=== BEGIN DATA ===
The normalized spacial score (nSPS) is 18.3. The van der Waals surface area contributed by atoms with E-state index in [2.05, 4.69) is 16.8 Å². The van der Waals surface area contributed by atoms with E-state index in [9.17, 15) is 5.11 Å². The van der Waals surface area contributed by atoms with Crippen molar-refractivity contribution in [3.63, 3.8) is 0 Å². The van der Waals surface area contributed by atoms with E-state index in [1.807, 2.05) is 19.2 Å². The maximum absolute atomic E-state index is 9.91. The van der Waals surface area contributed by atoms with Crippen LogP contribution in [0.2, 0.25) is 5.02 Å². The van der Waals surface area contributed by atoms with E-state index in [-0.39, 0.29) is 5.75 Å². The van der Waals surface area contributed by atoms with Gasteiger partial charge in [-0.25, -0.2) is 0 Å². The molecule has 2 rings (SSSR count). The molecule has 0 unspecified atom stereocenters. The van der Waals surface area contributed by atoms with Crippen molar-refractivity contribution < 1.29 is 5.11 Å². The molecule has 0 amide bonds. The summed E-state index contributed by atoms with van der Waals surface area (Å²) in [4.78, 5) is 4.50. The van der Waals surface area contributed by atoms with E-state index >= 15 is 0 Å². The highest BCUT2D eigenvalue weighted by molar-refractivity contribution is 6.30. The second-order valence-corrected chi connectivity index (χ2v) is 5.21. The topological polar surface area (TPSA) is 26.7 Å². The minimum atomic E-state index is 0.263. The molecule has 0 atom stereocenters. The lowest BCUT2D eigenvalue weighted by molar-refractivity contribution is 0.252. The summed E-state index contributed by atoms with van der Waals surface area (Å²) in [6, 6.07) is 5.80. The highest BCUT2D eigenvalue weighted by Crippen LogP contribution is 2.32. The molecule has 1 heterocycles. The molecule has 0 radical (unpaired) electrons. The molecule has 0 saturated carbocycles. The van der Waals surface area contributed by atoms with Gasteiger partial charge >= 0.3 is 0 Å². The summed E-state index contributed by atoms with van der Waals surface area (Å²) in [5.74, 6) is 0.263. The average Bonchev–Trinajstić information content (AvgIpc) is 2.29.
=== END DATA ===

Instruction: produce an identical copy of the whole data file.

The normalized spacial score (nSPS) is 18.3. The van der Waals surface area contributed by atoms with E-state index in [2.05, 4.69) is 16.8 Å². The van der Waals surface area contributed by atoms with E-state index in [9.17, 15) is 5.11 Å². The van der Waals surface area contributed by atoms with Crippen molar-refractivity contribution in [3.63, 3.8) is 0 Å². The van der Waals surface area contributed by atoms with E-state index in [1.807, 2.05) is 19.2 Å². The maximum absolute atomic E-state index is 9.91. The van der Waals surface area contributed by atoms with Crippen LogP contribution in [0.2, 0.25) is 5.02 Å². The van der Waals surface area contributed by atoms with E-state index in [-0.39, 0.29) is 5.75 Å². The van der Waals surface area contributed by atoms with Gasteiger partial charge in [-0.25, -0.2) is 0 Å². The molecule has 2 rings (SSSR count). The molecule has 0 unspecified atom stereocenters. The van der Waals surface area contributed by atoms with Crippen molar-refractivity contribution < 1.29 is 5.11 Å². The molecule has 0 amide bonds. The summed E-state index contributed by atoms with van der Waals surface area (Å²) in [4.78, 5) is 4.50. The van der Waals surface area contributed by atoms with E-state index >= 15 is 0 Å². The highest BCUT2D eigenvalue weighted by molar-refractivity contribution is 6.30. The second-order valence-corrected chi connectivity index (χ2v) is 5.21. The topological polar surface area (TPSA) is 26.7 Å². The minimum atomic E-state index is 0.263. The molecule has 0 atom stereocenters. The lowest BCUT2D eigenvalue weighted by molar-refractivity contribution is 0.252. The summed E-state index contributed by atoms with van der Waals surface area (Å²) in [6, 6.07) is 5.80. The highest BCUT2D eigenvalue weighted by Crippen LogP contribution is 2.32. The molecule has 1 heterocycles. The molecule has 0 radical (unpaired) electrons. The molecule has 0 saturated carbocycles. The van der Waals surface area contributed by atoms with Gasteiger partial charge >= 0.3 is 0 Å². The summed E-state index contributed by atoms with van der Waals surface area (Å²) in [5.74, 6) is 0.263. The average Bonchev–Trinajstić information content (AvgIpc) is 2.29.